Tag Archives: Armageddon

Jew of the Week: Jerry Bruckheimer

The Man Behind Your Favourite Blockbusters

Jerry Bruckheimer at a ceremony to receive his star on the Hollywood Walk of Fame (Credit: Angela George)

Jerome Leon Bruckheimer (b. 1943) was born in Detroit to German-Jewish immigrants. His favourite pastimes growing up were stamp-collecting, photography, and watching films. Bruckheimer studied psychology at the University of Arizona, then got a job in advertising. After producing a number of TV commercials, Bruckheimer decided to pursue his passion for film. He teamed up with directors Dirk Richards and Paul Schrader to make several movies, and soon caught Hollywood’s attention. Bruckheimer’s first big hit was Flashdance, which went on to earn $200 million and become a cultural icon. The following year came Beverly Hills Cop—originally meant to star Sylvester Stallone before Eddie Murphy took the lead, launching his film career. Two years later, Bruckheimer produced another big hit: Top Gun, going on to earn $356 million despite costing just $15 million to make. It won an Oscar and was later selected by the Library of Congress for historical preservation. (A long-awaited sequel is coming out later this year.) Top Gun was the first movie in Hollywood history that was produced in collaboration with the US Navy, and is credited with cleaning up the US military’s image after the Vietnam War. Bruckheimer went on to make blockbusters like Days of Thunder, The Rock, Armageddon, Enemy of the State, and Pearl Harbor. He produced the hugely successful Pirates of the Caribbean series, too—one of the highest-grossing film franchises in history. Bruckheimer has been hugely successful on the small screen as well. His first TV show was CSI: Crime Scene Investigation, which spawned multiple spin-offs. He is behind the The Amazing Race, now in its 32nd season in the US, with a whopping 15 Emmy Awards (and 77 more nominations). At one point, three of Bruckheimer’s shows were in the top 10 in TV ratings. He has become something of a Hollywood legend, for whom nearly every film and show strikes gold. Bruckheimer has had a tremendous influence in the development of the modern “blockbuster”. He is a hockey fan, too, and invested in an NHL expansion team coming to Seattle starting in the 2021-2022 season. His latest production is the third installment of the classic cop-duo comedy Bad Boys, starring Will Smith and Martin Lawrence, which opens in theatres next Friday.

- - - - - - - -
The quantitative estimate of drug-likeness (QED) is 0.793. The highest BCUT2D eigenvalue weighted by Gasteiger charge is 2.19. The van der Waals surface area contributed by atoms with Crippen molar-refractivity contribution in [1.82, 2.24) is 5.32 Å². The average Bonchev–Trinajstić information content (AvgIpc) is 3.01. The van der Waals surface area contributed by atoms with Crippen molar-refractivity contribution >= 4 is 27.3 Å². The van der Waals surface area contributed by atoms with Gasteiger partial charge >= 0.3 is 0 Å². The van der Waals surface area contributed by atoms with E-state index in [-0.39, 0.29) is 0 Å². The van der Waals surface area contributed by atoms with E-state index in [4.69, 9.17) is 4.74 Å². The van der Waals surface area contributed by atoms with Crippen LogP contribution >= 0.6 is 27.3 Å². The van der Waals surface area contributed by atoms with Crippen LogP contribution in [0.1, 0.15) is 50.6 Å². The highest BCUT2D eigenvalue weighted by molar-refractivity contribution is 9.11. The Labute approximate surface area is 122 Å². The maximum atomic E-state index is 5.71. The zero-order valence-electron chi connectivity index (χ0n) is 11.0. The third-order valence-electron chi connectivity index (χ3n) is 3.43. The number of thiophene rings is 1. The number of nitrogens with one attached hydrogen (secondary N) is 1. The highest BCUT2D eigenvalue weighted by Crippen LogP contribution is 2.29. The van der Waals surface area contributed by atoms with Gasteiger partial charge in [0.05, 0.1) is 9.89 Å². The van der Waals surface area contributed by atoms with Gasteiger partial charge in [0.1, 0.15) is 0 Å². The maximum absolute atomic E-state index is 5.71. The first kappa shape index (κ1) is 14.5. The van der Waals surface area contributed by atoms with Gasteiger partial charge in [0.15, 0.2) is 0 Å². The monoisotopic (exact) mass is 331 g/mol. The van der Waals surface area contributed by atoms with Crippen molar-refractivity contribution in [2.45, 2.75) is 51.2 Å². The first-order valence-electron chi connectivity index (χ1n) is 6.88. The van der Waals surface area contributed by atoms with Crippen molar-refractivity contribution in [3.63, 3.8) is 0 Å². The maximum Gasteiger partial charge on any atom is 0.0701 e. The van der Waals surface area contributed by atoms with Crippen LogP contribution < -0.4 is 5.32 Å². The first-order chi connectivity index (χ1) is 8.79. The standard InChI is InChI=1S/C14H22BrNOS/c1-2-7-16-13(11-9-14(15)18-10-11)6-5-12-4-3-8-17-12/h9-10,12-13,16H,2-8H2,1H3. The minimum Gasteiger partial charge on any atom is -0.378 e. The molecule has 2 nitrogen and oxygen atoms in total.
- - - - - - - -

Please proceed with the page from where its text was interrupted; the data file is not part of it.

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Words of the Week

Do not try to evade taxes, lest the government catch you and take everything you own.
– Rabbi Yehuda haNasi (Talmud, Pesachim 112b)

Jew of the Week: JJ Abrams

JJ Abrams (Photo Credit: Gage Skidmore)

JJ Abrams (Credit: Gage Skidmore)

Jeffrey Jacob Abrams (b. 1966) was born in New York, and raised in Los Angeles where both of his parents were involved with the film industry. (His father, Gerald W. Abrams, produced over 70 movies and TV shows, and was nominated for two Emmy awards.) Young JJ was inspired by the films of Steven Spielberg, as well as the first Star Wars trilogy. Though he wanted to go straight to film school after high school, his father convinced him to go to college first, saying “it’s more important that you go off and learn what to make movies about than how to make movies.” It was in his last year of college that Abrams co-wrote a screenplay, which was bought by Touchstone Pictures. His next film, Regarding Henry, starred Harrison Ford and Mel Gibson. Abrams was also part of a group developing computer animation technology, and his team was involved with the animation for Shrek. Meanwhile, Abrams worked on the 1998 blockbuster Armageddon, before shifting his focus to television. His first TV series was Felicity, ranked by TIME as one of the best TV shows of all time. In 2001, Abrams co-founded a new production company called Bad Robot. With this new label, he created the TV shows Alias and Lost. Amazingly, not only did he serve as a writer and executive producer, he also composed the opening musical themes for these shows. (In fact, Abrams first work in film was writing the music for the movie Nightbeast, which he did when he was just 16 years old!) Abrams then decided to try his hand at directing films, the first of which was Mission: Impossible III. (Tom Cruise gave Abrams the job after watching Alias.) He then directed the new 2009 Star Trek film, and its 2013 sequel. Just a few months before the sequel came out, it was announced that Abrams would produce and direct a new Star Wars film. Abrams ended up co-writing the screenplay, too. The 7th episode of Star Wars, The Force Awakens, had its Hollywood premiere last night, and has already garnered critical acclaim. It made him the first director to work on both Star Trek and Star Wars films. Abrams has also guest-directed episodes of The Office and Jimmy Kimmel Live!, appeared on Family Guy, and played small roles in three films. Abrams has won multiple awards and has been ranked among the ’50 Smartest People in Hollywood’.

Words of the Week

When two people meet, something good should result for a third.
– Rabbi Yosef Yitzchak Schneersohn